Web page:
Multiple Authors Cited Together

Order the authors in alphabetical order by last name. Semicolons are used to differentiate between the entries:

(Heckels, 1996; Jones, 1998; Stolotsky, 1992)

In-text citations: Author-page style

MLA format follows the author-page method of in-text citation. This means that the author’s last name and the page number(s) from which the quotation or paraphrase is taken must appear in the text, and a complete reference should appear on your Works Cited page. The author’s name may appear either in the sentence itself or in parentheses following the quotation or paraphrase, but the page number(s) should always appear in the parentheses, not in the text of your sentence. For example:

Wordsworth stated that Romantic poetry was marked by a “spontaneous overflow of powerful feelings” (263).

Romantic poetry is characterized by the “spontaneous overflow of powerful feelings” (Wordsworth 263).

Wordsworth extensively explored the role of emotion in the creative process (263).

Both citations in the examples above, (263) and (Wordsworth 263), tell readers that the information in the sentence can be located on page 263 of a work by an author named Wordsworth. If readers want more information about this source, they can turn to the Works Cited page, where, under the name of Wordsworth, they would find the following information:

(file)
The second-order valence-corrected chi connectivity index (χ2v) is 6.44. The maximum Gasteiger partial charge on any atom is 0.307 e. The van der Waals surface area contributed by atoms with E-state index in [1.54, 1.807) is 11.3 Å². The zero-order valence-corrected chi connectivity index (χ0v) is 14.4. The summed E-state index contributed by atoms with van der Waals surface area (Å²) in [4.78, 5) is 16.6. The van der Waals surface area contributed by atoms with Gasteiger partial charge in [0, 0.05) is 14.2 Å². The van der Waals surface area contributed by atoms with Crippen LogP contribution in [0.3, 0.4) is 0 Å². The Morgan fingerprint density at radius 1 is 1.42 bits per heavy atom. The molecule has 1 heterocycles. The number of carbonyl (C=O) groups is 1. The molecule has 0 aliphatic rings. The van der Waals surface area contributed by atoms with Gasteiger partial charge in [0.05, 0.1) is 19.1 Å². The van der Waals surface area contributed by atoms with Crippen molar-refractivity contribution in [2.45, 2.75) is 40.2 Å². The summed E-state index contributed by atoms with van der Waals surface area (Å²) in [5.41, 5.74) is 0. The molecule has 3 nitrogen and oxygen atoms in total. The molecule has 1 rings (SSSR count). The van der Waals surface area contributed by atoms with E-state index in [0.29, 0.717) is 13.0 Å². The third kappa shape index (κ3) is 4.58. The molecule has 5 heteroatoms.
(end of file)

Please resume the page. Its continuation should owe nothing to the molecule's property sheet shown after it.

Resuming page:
Wordsworth, William. Lyrical Ballads. London: Oxford UP, 1967. Print.

[….]

Citing two books by the same author:

Murray states that writing is “a process” that “varies with our thinking style” (Write to Learn 6). Additionally, Murray argues that the purpose of writing is to “carry ideas and information from the mind of one person into the mind of another” (A Writer Teaches Writing 3).

Additionally, if the author’s name is not mentioned in the sentence, you would format your citation with the author’s name followed by a comma, followed by a shortened title of the work, followed, when appropriate, by page numbers:

Visual studies, because it is such a new discipline, may be “too easy” (Elkins, “Visual Studies” 63).

[….]

In-text Citations

When citing two different books by the same author in the body of the text, include the author’s last name, then a comma and then the first word or several words of the title of the book in quotation marks followed by the page number. For example, if you were citing two books by John Smith, you might do the following: It’s important to recognize your strengths and talents. Knowing what you are good at is what moves you from “mediocre to masterful” (Smith, “Passions” 45). Ultimately, your success is based on how you feel about what you’re doing. Studies show that those who are passionately invested in their work make three times more money than those who dread their work (Smith, “Work Week” 75).